Auditions

 

 AUDITIONS FOR NEIL SIMON'S LOST IN YONKERS SEPTEMBER 3 & 4 FROM 7-9 PM AT SPTC

 

The Santa Paula Theater Center announces auditions for Neil Simon's touching comedy drama LOST IN YONKERS on Tuesday, Sept. 3rd from 7-9 pm, Wednesday, Sept. 4th from 7-9 pm at Santa Paula Theater Center, 125. South 7th Street (corner of Main and 7th Street in downtown Santa Paula). Invited callbacks scheduled are for Thursday, Sept. 5 from 7-9 pm, also at the theater.  Performances for LOST IN YONKERS will be from Nov. 8-Dec. 15 on Friday and Saturdays evenings at 8 pm and Sunday matinees at 2:30 pm.  This is a non-equity production.  There is no pay. 
 
This production will be directed by Brian Robert Harris.  Actors will be asked to do cold readings from the script.  No appointments are necessary.  Questions about the audition or audition preparation may be answered directly by the director, Brian Robert Harris, at brianrobertharris1970@yahoo.com  or on the web site www.santapaulatheatercenter.org  No conflicts for performances or for tech week ( the week preceding opening).  All roles open.
 
Neil Simon, one of America's most beloved comic playwrights, tells the funny and poignant story of two teenage boys in 1942, whose recently widowed father takes a traveling sales job and sends them to live with their grandmother in Yonkers. Life with Grandma is challenging and bewildering and includes a childlike aunt and a mobster uncle which result in a combination of laughter and tears in this Pulitzer Prize winning play.
 
CHARACTER DESCRIPTIONS:
JAY KURNITZ:  Male, to play 15. Smart, practical, polite when he needs to be, good in a crisis, a teenage Hamlet in times that require action. Trying desperately to evolve. Can be a bit of a wiseguy, usually at the worst possible moment. Determined to become a man as quickly as he can for the sake of his family, especially his brother.
ARTY KURNITZ: Male, to play 12. Charming, impulsive, a touch obnoxious but basically a good kid, tends to create crisis, a pre-adolescent daredevil in times that require delicate diplomacy. Stubbornly refusing to evolve. Makes an immediate enemy of Grandma, hero-worships Louie a little bit. The thing he wants most in the world is for everything to go back to how it was.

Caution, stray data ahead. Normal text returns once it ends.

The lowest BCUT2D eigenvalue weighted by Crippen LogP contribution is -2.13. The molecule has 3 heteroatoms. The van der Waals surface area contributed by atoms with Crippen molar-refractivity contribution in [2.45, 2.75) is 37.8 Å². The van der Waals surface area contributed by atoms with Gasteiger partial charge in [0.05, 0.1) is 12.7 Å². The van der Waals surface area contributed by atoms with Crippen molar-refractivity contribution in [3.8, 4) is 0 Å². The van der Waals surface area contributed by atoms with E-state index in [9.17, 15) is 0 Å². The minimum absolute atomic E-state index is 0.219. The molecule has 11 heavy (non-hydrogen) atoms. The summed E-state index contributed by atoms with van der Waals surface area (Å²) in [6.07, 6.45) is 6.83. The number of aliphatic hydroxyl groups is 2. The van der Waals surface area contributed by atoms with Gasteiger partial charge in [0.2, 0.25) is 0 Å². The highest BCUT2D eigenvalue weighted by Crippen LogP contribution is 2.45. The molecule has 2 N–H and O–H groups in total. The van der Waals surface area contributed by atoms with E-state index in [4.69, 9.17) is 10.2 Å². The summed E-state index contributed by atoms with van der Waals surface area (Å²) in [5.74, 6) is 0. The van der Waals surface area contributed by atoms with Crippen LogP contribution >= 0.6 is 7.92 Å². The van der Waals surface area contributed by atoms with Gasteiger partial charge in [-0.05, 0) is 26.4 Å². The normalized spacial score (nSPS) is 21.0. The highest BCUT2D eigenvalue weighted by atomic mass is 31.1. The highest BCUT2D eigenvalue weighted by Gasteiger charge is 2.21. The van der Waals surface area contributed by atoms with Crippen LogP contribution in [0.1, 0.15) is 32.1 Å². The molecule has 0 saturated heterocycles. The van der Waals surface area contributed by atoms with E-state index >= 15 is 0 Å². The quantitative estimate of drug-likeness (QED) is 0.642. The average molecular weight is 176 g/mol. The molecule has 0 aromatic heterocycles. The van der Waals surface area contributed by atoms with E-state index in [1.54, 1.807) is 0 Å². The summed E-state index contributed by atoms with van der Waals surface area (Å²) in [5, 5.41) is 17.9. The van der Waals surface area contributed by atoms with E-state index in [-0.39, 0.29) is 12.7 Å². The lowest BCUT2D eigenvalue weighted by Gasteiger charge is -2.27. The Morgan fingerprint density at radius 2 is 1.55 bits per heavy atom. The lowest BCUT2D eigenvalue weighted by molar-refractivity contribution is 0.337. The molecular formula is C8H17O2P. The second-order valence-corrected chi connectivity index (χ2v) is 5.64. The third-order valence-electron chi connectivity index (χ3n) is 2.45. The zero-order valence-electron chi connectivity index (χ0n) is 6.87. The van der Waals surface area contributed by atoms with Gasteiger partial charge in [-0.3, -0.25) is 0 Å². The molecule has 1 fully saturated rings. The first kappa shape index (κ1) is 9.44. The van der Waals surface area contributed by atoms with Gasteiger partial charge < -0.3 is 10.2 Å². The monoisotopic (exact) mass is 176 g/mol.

BELLA KURNITZ: Female, 35-40. Kind, lonely, eccentric, imaginative, instinctively loving, perhaps a little childlike. A lot of people think Bella is “slow” or “crazy.” She’s not. She’s afraid and naive (though less of both of these things than anyone knows), and that combination makes her say silly things sometimes. But she has the heart of a lion and an almost superhuman self-awareness. She also has secrets within her that she ferociously guards - and when she releases them, this family will never be the same.
GRANDMA KURNITZ: Female, 70-80. Cold like steel, remote, sometimes cruel, sad, angry, a survivor who no longer knows what she survived for. Grandma has spent her life ruthlessly preparing her children for a dangerous world, and has left them somewhat defenseless as an unintentional result. And she knows it. She carries 70 years of regret on her back like a huge stone, and will never admit it. But somewhere deep inside her is a woman who remembers what it is to be loved.